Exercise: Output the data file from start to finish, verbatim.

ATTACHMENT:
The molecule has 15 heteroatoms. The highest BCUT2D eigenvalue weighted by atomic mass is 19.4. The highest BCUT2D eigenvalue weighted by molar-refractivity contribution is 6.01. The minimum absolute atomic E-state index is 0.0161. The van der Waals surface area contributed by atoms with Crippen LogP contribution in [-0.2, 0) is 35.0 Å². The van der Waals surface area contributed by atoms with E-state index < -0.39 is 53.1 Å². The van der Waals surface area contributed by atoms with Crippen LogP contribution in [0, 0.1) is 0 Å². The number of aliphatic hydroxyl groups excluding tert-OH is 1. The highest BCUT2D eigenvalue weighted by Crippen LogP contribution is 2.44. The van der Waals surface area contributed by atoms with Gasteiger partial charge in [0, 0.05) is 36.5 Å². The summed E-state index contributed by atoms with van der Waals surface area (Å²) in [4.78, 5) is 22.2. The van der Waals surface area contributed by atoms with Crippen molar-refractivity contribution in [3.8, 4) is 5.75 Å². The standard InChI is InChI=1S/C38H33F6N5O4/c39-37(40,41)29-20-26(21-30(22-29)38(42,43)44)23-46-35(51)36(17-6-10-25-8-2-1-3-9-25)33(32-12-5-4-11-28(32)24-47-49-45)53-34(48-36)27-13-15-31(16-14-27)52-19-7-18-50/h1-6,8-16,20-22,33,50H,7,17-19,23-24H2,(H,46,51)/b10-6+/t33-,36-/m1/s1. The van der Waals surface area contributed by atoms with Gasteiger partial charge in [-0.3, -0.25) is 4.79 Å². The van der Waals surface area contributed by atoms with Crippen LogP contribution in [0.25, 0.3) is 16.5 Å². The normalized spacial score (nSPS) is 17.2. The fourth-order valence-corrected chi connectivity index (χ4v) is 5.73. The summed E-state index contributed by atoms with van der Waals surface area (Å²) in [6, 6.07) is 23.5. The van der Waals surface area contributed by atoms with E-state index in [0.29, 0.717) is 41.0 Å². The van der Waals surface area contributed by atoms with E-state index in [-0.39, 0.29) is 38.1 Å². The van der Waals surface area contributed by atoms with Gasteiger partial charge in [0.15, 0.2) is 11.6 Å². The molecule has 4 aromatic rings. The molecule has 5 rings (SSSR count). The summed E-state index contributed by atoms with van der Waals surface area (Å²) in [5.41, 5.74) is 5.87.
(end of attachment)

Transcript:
The molecule has 15 heteroatoms. The highest BCUT2D eigenvalue weighted by atomic mass is 19.4. The highest BCUT2D eigenvalue weighted by molar-refractivity contribution is 6.01. The minimum absolute atomic E-state index is 0.0161. The van der Waals surface area contributed by atoms with Crippen LogP contribution in [-0.2, 0) is 35.0 Å². The van der Waals surface area contributed by atoms with E-state index < -0.39 is 53.1 Å². The van der Waals surface area contributed by atoms with Crippen LogP contribution in [0, 0.1) is 0 Å². The number of aliphatic hydroxyl groups excluding tert-OH is 1. The highest BCUT2D eigenvalue weighted by Crippen LogP contribution is 2.44. The van der Waals surface area contributed by atoms with Gasteiger partial charge in [0, 0.05) is 36.5 Å². The summed E-state index contributed by atoms with van der Waals surface area (Å²) in [4.78, 5) is 22.2. The van der Waals surface area contributed by atoms with Crippen molar-refractivity contribution in [3.8, 4) is 5.75 Å². The standard InChI is InChI=1S/C38H33F6N5O4/c39-37(40,41)29-20-26(21-30(22-29)38(42,43)44)23-46-35(51)36(17-6-10-25-8-2-1-3-9-25)33(32-12-5-4-11-28(32)24-47-49-45)53-34(48-36)27-13-15-31(16-14-27)52-19-7-18-50/h1-6,8-16,20-22,33,50H,7,17-19,23-24H2,(H,46,51)/b10-6+/t33-,36-/m1/s1. The van der Waals surface area contributed by atoms with Gasteiger partial charge in [-0.3, -0.25) is 4.79 Å². The van der Waals surface area contributed by atoms with Crippen LogP contribution in [0.25, 0.3) is 16.5 Å². The normalized spacial score (nSPS) is 17.2. The fourth-order valence-corrected chi connectivity index (χ4v) is 5.73. The summed E-state index contributed by atoms with van der Waals surface area (Å²) in [6, 6.07) is 23.5. The van der Waals surface area contributed by atoms with E-state index in [0.29, 0.717) is 41.0 Å². The van der Waals surface area contributed by atoms with E-state index in [-0.39, 0.29) is 38.1 Å². The van der Waals surface area contributed by atoms with Gasteiger partial charge in [0.15, 0.2) is 11.6 Å². The molecule has 4 aromatic rings. The molecule has 5 rings (SSSR count). The summed E-state index contributed by atoms with van der Waals surface area (Å²) in [5.41, 5.74) is 5.87.